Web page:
File under chromosomal security. If the DNA in your brain isn't safe, how can your thoughts ever be safe? No amount of tinfoil will stop DSBs.

Sleep increases chromosome dynamics to enable reduction of accumulating DNA damage in single neurons
Manipulation of sleep, chromosome dynamics, neuronal activity, and DNA double-strand breaks (DSBs) showed that chromosome dynamics are low and the number of DSBs accumulates during wakefulness. In turn, sleep increases chromosome dynamics, which are necessary to reduce the amount of DSBs. These results establish chromosome dynamics as a potential marker to define single sleeping cells, and propose that the restorative function of sleep is nuclear maintenance.

1&1~=UmmMarch 9, 2019 5:37 PM


"Is there anything squids aren't good for?"

Well... I would probably be banned if I gave a list ;-)

On the protiens for plastics side of things few realise these days the connection between cheese and plastic, and the fact they might have buttons on their clothes that with minor differences in processing would have been cheese...

In mammalian milk there is a protien that is tightly wound up and does not form clumps. However the use of an acid, enzime or microorganism causes this protien to unwind and thus clump together. We call the clumped together solid as curd or junket with the remaining liquid called whey which contains sugars and other protiens, which can be used to make a twice or 're-cooked' cheese we call ricotta.

What type of cheese you get depends on the curd which it's self is dependent on what method you use and the temprature at three stages in the cheese making process (it's why making cheese with pasturised or ultra heat treated milk is at best difficult).

If you over heat the curd then milk fats get driven out and the resulting protien will with a little work like kneeding bread or stretching pasta lock together in a particular way. Thus the real difference between casin the plastic and mozzarella cheese is the heat and to a lesser extent the amount of acid used.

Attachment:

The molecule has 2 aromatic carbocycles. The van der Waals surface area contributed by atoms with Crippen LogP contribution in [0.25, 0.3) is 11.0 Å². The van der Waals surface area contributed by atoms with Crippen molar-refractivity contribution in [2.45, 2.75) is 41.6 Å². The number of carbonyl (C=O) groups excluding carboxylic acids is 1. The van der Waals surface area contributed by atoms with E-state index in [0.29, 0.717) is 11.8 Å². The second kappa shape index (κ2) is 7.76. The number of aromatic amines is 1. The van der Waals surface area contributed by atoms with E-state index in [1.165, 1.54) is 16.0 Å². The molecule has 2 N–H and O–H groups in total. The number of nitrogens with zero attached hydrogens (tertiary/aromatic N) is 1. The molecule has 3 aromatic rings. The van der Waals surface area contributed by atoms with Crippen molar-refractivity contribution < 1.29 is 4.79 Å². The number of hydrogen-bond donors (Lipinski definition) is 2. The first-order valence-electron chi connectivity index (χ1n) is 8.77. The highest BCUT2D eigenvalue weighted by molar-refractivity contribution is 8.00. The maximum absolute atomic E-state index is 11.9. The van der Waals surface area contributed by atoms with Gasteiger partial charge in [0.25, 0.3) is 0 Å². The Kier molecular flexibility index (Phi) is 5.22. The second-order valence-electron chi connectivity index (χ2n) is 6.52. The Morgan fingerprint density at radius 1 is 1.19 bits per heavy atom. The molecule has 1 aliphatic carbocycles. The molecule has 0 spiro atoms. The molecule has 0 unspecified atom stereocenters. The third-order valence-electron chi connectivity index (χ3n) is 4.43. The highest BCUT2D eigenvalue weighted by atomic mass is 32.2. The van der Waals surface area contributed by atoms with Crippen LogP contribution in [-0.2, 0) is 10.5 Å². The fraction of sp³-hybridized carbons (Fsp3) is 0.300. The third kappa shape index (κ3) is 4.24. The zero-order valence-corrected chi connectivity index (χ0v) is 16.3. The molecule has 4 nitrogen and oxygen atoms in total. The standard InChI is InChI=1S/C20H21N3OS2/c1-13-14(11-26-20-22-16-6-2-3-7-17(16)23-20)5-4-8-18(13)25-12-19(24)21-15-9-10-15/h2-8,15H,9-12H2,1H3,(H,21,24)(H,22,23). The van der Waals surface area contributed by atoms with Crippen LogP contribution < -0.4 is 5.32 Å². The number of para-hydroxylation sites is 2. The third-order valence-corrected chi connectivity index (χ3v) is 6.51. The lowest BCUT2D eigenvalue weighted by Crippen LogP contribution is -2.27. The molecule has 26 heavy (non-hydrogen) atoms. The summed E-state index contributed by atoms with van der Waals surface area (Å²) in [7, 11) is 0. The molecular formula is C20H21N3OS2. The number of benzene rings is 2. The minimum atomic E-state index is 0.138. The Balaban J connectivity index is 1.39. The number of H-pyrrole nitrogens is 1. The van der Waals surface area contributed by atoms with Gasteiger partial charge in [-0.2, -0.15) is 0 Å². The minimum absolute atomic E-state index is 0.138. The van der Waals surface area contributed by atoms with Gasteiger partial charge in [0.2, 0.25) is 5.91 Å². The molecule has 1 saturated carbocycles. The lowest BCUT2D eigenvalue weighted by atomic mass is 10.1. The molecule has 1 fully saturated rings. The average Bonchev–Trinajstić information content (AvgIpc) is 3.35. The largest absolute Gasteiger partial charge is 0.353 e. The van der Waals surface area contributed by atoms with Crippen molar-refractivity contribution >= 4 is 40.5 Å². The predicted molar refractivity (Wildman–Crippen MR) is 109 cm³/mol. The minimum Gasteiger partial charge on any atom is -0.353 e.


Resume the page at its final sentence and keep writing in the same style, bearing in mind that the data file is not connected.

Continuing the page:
So I guess the question for @ALL to find the answer for @Bruce is 'Can squid protein be used to make cheese?'

gordoMarch 9, 2019 5:57 PM

'digital gangsters'—a dual-use narrative?

Zuckerberg's end-to-end encryption plan could put Facebook at odds with law enforcement
By David Ingram | NBC News | March 8, 2019

The FBI labels the trend “going dark.” To get encrypted messages, authorities generally need access to people’s phones or other devices. The FBI on Thursday declined to comment on Facebook’s encryption plans, but on Tuesday, a day before Zuckerberg announced the change, FBI Director Christopher Wray said at a security conference in San Francisco that he remained dissatisfied with the situation.

1&1~=UmmMarch 9, 2019 6:35 PM


"Interesting attack vector"

Whilst this instance is new, the idea behind it 'servo positioning' is not new.

There are devices such as force balance measuring scales that can measure fractional fractions of a percent of a gram. They do this by using the same basic moving coil mechanism as a speaker you would find in your HiFi.

What happens is a small light weight plate replaces the speaker cone and the assembly is tipped through 90degrees such that the coil moves vertically lifting the weighing plate against gravity. Out of sight under the plate is a reflecting surface and an infra red laser configured to work in the same sort of way as a mirror galvanometer. This is used in a feed back loop to keep the plate at a precise hight.

As mass is added to the plate it is attracted by gravity towards the approximate center of the earth. Which pushes the plate downwards, to counter act this the servo mechanism pushes more electrical current through the coil. Thus the current is proportional to the mass of the plate and what's on it. Current can be very precisly measured in a number of ways.